22nd Biennial New Chaucer Society Congress

Durham, 11th–14th July 2022


There are three full day excursions on Friday, 15th July, 2022. The destinations are not easy to reach via public transport; we think that these excursions will be both educational and enjoyable; and we hope that delegates will use them as an additional opportunity to socialise!

Please remember to bring your delegate-badge/lanyard. It might be useful for entry to some of the sites.

Also: Please be prepared for all weathers. In northern England in July almost anything is possible! Coats/umbrellas and sun-tan lotion might be equally useful – it is well within the bounds of possibility that we will have to deal with both heavy rain and warm sunshine on the same day!

Arrival-back-in-Durham times are not guaranteed: e.g. there is always the possibility of delays due to traffic.

Alnwick Castle and Gardens

Ancient seat of the Percy family, and still the home of the Dukes of Northumberland, Alnwick Castle is probably best known to Chaucerians for its (somewhat eccentric) medieval copy of the Canterbury Tales. Like Durham Cathedral, Alnwick provided a backdrop for some of the Harry Potter films.

Alnwick's formal gardens, redeveloped in 1997–2006 at a cost of over £40 million, are also a popular visitor attraction. 

There are a cafés in the Castle and in the Gardens, where delegates will be able to have lunch. There are also various places to eat in the town.

Alnwick also has a wonderful second-hand bookshop (Barter Books) in its now-decommissioned railway station (complete with a café in the old waiting-rooms and a working model railway running along the bookshelves!).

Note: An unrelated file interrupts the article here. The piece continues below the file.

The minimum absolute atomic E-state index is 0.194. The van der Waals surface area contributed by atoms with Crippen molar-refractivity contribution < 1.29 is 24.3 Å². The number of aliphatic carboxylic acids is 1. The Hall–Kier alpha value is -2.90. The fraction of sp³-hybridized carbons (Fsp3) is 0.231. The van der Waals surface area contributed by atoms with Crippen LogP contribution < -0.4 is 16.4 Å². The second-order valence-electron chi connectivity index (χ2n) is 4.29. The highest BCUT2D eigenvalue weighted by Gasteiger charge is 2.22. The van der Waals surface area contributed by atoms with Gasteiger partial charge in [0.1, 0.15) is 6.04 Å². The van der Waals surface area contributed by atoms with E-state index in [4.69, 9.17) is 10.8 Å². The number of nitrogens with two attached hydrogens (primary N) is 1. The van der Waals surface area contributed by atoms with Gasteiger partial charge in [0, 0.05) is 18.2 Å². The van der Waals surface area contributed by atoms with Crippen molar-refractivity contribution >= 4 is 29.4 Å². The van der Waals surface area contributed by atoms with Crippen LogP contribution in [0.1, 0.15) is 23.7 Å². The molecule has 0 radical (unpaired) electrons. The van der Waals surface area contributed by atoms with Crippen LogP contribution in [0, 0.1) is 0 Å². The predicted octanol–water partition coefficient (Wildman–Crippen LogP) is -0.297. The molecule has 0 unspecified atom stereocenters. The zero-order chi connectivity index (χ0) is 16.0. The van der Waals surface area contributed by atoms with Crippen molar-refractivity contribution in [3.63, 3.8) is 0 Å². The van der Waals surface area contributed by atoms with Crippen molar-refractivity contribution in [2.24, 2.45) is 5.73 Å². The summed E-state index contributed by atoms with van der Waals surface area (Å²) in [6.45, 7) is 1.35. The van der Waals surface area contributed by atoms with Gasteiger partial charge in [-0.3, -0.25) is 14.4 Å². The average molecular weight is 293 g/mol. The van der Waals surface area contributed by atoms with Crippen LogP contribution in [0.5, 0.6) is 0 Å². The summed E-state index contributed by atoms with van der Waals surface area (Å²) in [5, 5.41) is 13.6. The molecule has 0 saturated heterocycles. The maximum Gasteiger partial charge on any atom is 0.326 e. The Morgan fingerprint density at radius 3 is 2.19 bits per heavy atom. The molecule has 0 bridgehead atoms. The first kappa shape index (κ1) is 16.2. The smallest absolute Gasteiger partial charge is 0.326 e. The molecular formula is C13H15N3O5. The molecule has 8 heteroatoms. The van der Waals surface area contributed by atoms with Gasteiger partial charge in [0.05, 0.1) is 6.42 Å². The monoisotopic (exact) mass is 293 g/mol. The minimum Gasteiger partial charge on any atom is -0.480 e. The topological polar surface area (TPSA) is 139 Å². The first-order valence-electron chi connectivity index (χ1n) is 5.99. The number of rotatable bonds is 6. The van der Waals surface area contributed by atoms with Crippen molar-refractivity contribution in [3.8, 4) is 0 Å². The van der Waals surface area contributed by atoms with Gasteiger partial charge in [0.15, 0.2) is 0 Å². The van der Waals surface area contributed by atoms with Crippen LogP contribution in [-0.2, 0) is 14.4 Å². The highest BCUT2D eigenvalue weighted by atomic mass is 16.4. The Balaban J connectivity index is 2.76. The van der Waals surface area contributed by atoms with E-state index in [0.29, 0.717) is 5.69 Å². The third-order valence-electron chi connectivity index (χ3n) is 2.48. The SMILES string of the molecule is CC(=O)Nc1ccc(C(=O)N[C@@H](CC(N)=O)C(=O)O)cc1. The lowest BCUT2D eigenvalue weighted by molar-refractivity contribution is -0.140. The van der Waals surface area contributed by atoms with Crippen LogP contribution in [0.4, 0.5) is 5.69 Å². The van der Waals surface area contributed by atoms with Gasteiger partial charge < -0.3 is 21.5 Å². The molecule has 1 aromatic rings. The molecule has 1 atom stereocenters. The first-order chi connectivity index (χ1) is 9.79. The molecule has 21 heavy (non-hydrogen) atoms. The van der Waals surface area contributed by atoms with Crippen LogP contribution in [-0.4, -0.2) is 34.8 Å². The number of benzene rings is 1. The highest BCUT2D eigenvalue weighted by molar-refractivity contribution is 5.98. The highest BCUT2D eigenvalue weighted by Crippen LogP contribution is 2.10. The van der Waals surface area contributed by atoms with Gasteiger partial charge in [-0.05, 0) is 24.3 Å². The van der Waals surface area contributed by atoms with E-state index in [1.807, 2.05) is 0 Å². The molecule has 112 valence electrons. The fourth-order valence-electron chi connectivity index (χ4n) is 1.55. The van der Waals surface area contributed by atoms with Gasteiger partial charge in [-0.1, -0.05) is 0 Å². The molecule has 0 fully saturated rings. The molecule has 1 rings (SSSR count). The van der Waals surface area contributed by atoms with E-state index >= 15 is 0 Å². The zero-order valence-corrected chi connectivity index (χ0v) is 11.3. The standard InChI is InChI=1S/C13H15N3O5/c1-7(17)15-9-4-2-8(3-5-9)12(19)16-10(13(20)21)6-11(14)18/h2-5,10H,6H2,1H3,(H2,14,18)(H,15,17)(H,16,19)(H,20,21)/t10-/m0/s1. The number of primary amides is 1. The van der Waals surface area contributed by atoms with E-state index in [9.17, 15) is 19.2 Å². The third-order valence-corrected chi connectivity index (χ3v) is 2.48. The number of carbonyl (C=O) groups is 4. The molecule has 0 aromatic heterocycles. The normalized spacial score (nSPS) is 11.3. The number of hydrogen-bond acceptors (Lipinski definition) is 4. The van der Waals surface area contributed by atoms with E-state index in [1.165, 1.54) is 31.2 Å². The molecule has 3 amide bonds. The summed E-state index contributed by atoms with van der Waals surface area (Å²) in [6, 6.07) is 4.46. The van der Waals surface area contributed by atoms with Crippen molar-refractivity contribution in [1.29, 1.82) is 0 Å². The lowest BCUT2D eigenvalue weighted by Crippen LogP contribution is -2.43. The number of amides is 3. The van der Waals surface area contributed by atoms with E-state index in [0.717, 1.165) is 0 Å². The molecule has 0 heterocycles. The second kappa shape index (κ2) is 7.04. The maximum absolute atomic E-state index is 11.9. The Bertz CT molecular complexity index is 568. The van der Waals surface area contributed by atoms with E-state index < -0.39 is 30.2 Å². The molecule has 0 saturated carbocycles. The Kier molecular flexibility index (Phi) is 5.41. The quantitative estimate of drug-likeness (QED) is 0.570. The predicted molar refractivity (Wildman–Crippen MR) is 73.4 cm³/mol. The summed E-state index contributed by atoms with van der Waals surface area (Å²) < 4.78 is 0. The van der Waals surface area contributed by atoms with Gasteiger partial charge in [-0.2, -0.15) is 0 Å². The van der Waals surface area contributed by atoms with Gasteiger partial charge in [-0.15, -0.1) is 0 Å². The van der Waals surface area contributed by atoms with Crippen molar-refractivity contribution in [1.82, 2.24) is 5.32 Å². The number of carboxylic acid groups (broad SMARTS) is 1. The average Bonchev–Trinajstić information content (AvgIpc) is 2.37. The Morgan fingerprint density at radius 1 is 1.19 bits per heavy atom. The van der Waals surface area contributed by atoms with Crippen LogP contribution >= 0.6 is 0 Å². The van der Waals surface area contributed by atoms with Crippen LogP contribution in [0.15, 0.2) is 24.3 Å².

Entry to both castle and gardens included. 

Depart: John Snow College: 9.30am.
Arrival back in Durham: about 5.15pm.
Volunteers: Mike Huxtable, Carrie Thomas, Beth Clanchy, Wanjie Feng

Hadrian's Wall: Vindolanda and Housesteads

Vindolanda is a large Roman fort, just to the south of the Wall. As well as the fort itself (which is still an active archaeological dig), there is an impressive museum, which features a number of the so-called Vindolanda letters. These – written on slivers of wood-bark and preserved in Vindolanda's anaerobic soil – are some of the earliest surviving handwritten letters in Britain. 

We will also be stopping off at the Wall as well – at Housesteads, where there is another fort to explore; and the opportunity to enjoy a good stretch of the Wall itself. Anyone on this trip will need sturdy footwear – and NB it can be chilly on the Wall even in mid-summer!

A packed lunch will be provided as part of the excursion-package.

Entry to Vindolanda and Housesteads included. 

Depart: John Snow College: 9.30am.
Arrival back in Durham: about 6.15pm.
Volunteers: Laurie Atkinson, Kate Thomas, Matthew Malone, Euan Martin

Rievaulx Abbey and Helmsley

Nestled in a remote valley in the Yorkshire Moors is Rievaulx Abbey, now ruined, but nevertheless a spectacular illustration of the power and wealth of the Cistercians in the twelfth and thirteenth centuries. This is the abbey once ruled by Aelred of Rievaulx (1110–67).

We will combine the trip to Rievaulx with a visit to the pretty nearby town of Helmsley, with its medieval castle. Again, sturdy footwear is recommended, since the ruins of both Rievaulx Abbey and Helmsley Castle can be awkward under foot.

There is plenty to explore at Rievaulx (including a small museum, shop and café). We will reach Helmsley about 2pm, where there are various opportunities for a lateish lunch/afternoon tea (e.g. the Black Swan hotel, Ryeburn's cafe, and Aunt Annie's bakery – to name but a few), as well as a number of interesting small shops. There is also a lovely walled garden, with views of the castle, and a good café/restaurant, the Vine House. (Entry to the garden is not included, but is not expensive. It is not necessary to pay garden-entry to use the Vine House.)

Entry to Rievaulx Abbey and Helmsley Castle included. 
Depart: John Snow College: 9.30am.
Arrival back in Durham: about 6.30pm.
Volunteers: Neil Cartlidge, Charlotte Thompson, Euan Martin